Despite these big drivers of demand, there is a significant missing link: the incentive to devote scarce resources to these
new medicines is not measurable, largely because normal market signals are either non-transparent or don't exist. The current
market for TB drugs is characterized by rampant commoditization and a skewed, unpredictable supply chain. Demand tends to
fluctuate because purchasing is increasingly dependent on budget cycles in government and donor agencies as well as consumer
out-of-pocket spending. What private-sector development there is tends to focus on finding that magic bullet against MDR strains
of TB. This has the consequence of crowding out earlier drugs that form the basis for second-line treatments, a segment controlled
by only a few suppliers who operate on the basis of very tight margins. Completing the cycle, it discourages real competition.
Another factor behind the low take-up of TB drug research is the challenge of mounting clinical trials around a highly diverse
cohort of patients, with multiple symptoms and damaged immune responses that are hard to render statistically. There is a
significant capacity constraint in finding the right test population and establishing an acceptable trial infrastructure in
impoverished areas. On top of that, there are ethical issues that must be addressed simultaneously.
Big Pharma's Product Play
Nevertheless, the potential to score something big means that Big Pharma has been willing to keep some irons in the fire on
TB. "The PDP platform has been the lure that attracted private-sector interest in making a contribution to TB drug development,"
observes Joanna Breitstein, communications director for the TB Alliance, the chief PDP sponsor of TB drug research (see "Filling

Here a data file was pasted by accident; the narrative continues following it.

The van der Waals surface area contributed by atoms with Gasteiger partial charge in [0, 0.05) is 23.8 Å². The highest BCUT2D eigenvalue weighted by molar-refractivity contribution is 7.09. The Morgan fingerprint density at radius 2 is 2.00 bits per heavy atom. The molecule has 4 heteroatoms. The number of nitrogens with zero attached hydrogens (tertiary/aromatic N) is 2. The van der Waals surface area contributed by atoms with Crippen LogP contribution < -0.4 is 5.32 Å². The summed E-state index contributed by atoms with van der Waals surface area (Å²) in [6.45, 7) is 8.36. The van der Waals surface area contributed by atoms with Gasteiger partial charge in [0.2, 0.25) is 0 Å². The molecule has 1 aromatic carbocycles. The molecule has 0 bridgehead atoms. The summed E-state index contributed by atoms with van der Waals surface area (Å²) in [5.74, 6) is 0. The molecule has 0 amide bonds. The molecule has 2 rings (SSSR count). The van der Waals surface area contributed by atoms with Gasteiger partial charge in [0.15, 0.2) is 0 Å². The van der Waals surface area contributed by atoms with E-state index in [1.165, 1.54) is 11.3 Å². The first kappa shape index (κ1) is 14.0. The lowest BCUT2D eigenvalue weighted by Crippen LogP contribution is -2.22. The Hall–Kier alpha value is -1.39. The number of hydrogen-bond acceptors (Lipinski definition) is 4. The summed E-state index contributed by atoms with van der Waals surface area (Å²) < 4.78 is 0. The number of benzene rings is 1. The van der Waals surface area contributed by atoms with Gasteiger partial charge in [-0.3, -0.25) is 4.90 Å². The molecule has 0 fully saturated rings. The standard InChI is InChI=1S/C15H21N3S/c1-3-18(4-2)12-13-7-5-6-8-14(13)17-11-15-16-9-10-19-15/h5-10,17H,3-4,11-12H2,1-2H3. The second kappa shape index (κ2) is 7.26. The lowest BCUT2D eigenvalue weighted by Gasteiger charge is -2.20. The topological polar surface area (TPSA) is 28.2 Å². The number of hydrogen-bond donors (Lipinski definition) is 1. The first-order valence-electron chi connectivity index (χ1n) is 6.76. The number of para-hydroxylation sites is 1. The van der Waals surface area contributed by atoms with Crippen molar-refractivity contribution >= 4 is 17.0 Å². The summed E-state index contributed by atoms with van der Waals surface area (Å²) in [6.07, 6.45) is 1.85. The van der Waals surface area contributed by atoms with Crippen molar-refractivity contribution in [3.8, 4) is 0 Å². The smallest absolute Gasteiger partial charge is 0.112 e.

Front and Center in the Fight against TB"). "Before the launch of the Alliance in 2000, there were no drugs in clinical development
for TB," she continues. Today, it is very different—among Big Pharma, Eli Lilly, Johnson&Johnson, Novartis, GSK, AstraZeneca,
Bayer, Sanofi-Aventis, and Pfizer have made varying levels of commitment to the disease.
Outside of drug development, Lilly is perhaps most visible due to its emphasis on the transfer of technology rights to build
local capacity to manufacture TB drugs. The focus is on finding new compounds to tackle MDR, in addition to the overall fight
against drug resistance. In the latter case, there is the potential for a very large market—including the higher-priced regions
of Europe and the US—if the therapy represents a breakthrough. The specific motivation around MDR is that the development pathway for these compounds
is quicker due to the targeted level of need and the interest of governments and payers in expediting access against the soaring
cost of acute care treatment.